Cnemidophorus ruthveni BURT, 1935
Can you confirm these amateur observations of Cnemidophorus ruthveni?
|Higher Taxa||Teiidae, Teiinae, Gymnophthalmoidea, Sauria, Squamata (lizards)|
|Common Names||E: Bonaire Whiptail|
|Synonym||Cnemidophorus murinus ruthveni BURT 1935: 1|
Cnemidophorus murinus ruthveni — HUMMELINCK 1940: 85
Cnemidophorus murinus ruthveni — MASLIN & SECOY 1986
Cnemidophorus ruthveni — UGUETO & HARVEY 2010
Cnemidophorus ruthveni — HARVEY et al. 2012
Type locality: Seroe Grandi, Bonaire
|Types||Holotype: UMMZ 57270, an adult female|
|Diagnosis||Diagnosis. A species of the genus Cnemidophorus distinguished from all congeners by the following combination of characters: (1) maximum SVL in males 151 mm (Lammere ́e, 1970); (2) nostril usually slightly anterior to nasal suture; (3) rostral scale bluntly rounded; (4) frontonasal usually hexagonal or octagonal, forming slightly angular sutures with nasals; (5) first supraciliary usually separated from prefrontal; (6) scales of circumorbital semicir- cles 9–12 (total of both sides) in contact with supraoculars, extending to posterior or middle portion of third supraocular; (7) 51–96 (total of both sides) scales in doubled or tripled rows between supraoculars and supraciliaries; (8) mesoptychials barely enlarged; (9) ventrals in 10–12 longitudinal and 35–40 transverse rows; (10) bisexual (gonochoristic); (11) brachials barely enlarged and restricted to small patch near elbow; (12) males with one anal spur on each side; spur broad and short, extending very close to body; (13) 2–3 medium scales between anal spur and preanal shield; (14) subcaudals near base of tail smooth; (15) stripes absent in juveniles, but dark dorsolat- eral fields often indicated on rump; (16) adult males in life with dark gray head with white or pale blue spots and brown or tan body with 12–19 large white or pale blue spots on flanks; (17) females in life uniformly gray-brown with indication of pale lateral longitudinal stripes or 0–15 faint large spots on flanks; (18) juvenile color pattern like that of adult females [from UGUETO & HARVEY 2010].|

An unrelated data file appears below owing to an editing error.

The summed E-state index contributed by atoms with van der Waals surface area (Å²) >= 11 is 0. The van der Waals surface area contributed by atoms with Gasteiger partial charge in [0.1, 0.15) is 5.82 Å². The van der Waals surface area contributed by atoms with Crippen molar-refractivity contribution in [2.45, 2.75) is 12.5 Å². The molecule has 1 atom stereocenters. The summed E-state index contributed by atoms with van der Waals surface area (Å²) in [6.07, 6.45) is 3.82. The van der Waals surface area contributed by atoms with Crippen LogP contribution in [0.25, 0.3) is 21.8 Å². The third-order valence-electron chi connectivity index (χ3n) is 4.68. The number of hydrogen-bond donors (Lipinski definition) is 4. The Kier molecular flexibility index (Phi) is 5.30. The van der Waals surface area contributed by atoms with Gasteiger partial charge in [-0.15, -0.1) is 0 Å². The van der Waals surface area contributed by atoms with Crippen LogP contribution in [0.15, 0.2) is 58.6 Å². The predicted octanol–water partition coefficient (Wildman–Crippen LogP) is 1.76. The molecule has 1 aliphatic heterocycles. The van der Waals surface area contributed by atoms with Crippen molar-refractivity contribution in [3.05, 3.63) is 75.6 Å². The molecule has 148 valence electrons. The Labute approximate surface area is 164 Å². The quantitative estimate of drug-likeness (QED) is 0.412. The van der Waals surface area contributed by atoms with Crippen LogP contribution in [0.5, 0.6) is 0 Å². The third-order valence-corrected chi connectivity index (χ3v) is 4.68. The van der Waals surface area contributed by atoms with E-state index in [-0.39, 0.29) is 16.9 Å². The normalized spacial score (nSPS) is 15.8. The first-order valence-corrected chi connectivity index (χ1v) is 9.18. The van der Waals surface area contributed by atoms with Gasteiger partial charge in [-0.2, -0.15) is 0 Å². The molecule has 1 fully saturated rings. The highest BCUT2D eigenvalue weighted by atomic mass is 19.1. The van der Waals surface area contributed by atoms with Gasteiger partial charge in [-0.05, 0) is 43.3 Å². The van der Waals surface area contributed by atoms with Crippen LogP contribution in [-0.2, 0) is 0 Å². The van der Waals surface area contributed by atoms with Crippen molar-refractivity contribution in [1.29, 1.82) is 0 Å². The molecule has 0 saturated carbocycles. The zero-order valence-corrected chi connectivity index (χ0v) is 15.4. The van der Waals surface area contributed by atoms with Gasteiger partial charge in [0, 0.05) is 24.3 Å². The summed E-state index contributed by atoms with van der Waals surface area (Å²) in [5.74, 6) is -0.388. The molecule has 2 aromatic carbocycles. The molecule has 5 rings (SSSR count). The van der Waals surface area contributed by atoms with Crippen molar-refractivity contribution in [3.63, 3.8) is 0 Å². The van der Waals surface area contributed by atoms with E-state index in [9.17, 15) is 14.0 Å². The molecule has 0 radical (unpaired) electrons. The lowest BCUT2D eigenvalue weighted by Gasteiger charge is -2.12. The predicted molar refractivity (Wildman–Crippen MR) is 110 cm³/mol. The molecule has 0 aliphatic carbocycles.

|Etymology||Named for Dr. Alexander G. Ruthven, in appreciation of his extensive contributions to American herpetology.|
As link to this species use URL address:
without field 'search_param'. Field 'search_param' is used for browsing search result.